Kilmer will be your huckleberry

The more “Val” unwinds the more the viewer identifies with his travails in life.

Val Kilmer, in perhaps the wisest move of his career, shot everything on videotape. What would be non-descript home movies for the average bear becomes a testament to a creative path that’s seen valleys and peaks yet has a redemptive theme running over a lifetime.

Prepare to take a trip from youthful glamour to decay derived from throat cancer with some revealing behind the scenes from memorable movies.

Kilmer was literally a teenager who had what at first was an obtrusive hand-held device that then morphed into an ergonomic albeit noticeable recording unit. It’s one thing when you point the camera at your mom while living at home and she’s cooking dinner. It’s another thing altogether when you’re pointing it at Marlon Brando in the fog of the most chaotic studio film of the 1990s, “The Island of Dr. Moreau.”

The media leaps to discredit Morgan Neville for using fake voice technology to recreate the voice of Anthony Bourdain. Val’s son Jack voiced portions of Kilmer’s dialogue.

Films, whether documentary or narrative, open the door to lies at 24 f.p.s. (Kilmer at 30 f.p.s. because he shot video.) Directors Lee Scott and Ting Poo flatten the frames so everything looks smooth.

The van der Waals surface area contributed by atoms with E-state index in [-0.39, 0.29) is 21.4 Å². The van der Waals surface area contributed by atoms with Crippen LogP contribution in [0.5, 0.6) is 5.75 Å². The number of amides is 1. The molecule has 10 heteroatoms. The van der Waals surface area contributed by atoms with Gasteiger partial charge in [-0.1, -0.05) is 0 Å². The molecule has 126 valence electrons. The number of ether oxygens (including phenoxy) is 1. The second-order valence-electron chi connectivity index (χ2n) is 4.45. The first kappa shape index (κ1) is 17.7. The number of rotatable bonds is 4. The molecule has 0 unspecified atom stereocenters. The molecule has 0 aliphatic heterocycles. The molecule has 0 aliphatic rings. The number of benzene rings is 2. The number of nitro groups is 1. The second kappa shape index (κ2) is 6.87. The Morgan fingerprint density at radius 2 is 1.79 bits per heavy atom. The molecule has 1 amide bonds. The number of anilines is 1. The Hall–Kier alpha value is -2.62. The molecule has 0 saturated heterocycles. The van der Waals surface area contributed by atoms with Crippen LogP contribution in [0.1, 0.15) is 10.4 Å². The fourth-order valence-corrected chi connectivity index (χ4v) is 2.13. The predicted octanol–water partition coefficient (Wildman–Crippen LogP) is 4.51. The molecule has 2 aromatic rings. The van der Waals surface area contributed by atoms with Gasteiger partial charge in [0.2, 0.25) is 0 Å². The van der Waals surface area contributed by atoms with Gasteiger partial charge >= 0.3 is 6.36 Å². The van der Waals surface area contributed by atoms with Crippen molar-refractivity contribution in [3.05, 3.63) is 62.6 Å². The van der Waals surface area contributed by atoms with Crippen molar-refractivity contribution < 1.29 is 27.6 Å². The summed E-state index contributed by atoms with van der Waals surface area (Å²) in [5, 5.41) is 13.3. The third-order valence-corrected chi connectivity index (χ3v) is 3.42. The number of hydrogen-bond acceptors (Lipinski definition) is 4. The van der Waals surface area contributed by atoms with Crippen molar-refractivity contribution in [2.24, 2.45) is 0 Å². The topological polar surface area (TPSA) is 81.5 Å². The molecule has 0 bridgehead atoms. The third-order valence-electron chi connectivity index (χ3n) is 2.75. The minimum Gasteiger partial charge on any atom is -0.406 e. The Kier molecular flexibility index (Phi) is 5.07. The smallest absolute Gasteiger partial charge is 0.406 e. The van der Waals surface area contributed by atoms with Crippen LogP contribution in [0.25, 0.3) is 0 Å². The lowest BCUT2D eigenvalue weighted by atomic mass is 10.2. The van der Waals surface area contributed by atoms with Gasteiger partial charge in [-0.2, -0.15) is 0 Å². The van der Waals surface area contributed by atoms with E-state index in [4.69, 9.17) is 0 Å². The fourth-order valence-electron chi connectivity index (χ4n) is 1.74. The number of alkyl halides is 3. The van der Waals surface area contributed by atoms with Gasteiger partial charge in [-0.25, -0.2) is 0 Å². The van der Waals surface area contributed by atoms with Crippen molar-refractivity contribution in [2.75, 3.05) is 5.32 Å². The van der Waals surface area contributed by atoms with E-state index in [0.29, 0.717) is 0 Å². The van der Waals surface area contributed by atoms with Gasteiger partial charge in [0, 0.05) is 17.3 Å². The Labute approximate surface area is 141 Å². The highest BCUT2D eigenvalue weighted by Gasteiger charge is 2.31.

When Kilmer talks in the present tense he has to put his finger over a hole in his throat for his voice to be heard.

Is Kilmer a Hollywood icon in the manner of, say, Kirk Douglas? Both suffered aliments that restricted their subsequent ability to speak. Douglas may have played Spartacus, but Kilmer became Jim Morrison. He studied tapes of The Doors for a year and imitated the Lizard King’s every move. In the film’s most eloquent mea culpa, and there are a few, Kilmer relates how his immersion into this particular character drove those he loved away.

It may have been Kilmer’s lowest moment, thousands of miles from home, on the set of “Dr. Moreau” when he learned of his divorce by way of an entertainment television show. Subsequent footage a generation later shows Kilmer in a solid relation with his two children.

A recumbent Brando beckons Kilmer and camera to “give me a push” as he lays dossal in a hammock. Clips include everything from “Top Secret” to “Top Gun,” with a little “Tombstone” thrown in for good measure. Wearing the Batman outfit you cannot hear. The very act was so physically demanding and sense depriving that it was all Kilmer could do to hit his mark and say his lines.

What makes “Val” stand out as a documentary is the way you relate to the subject, not as a friend or fan, as an observer watching someone reveal their soul.

“Val” opens in theaters this weekend.


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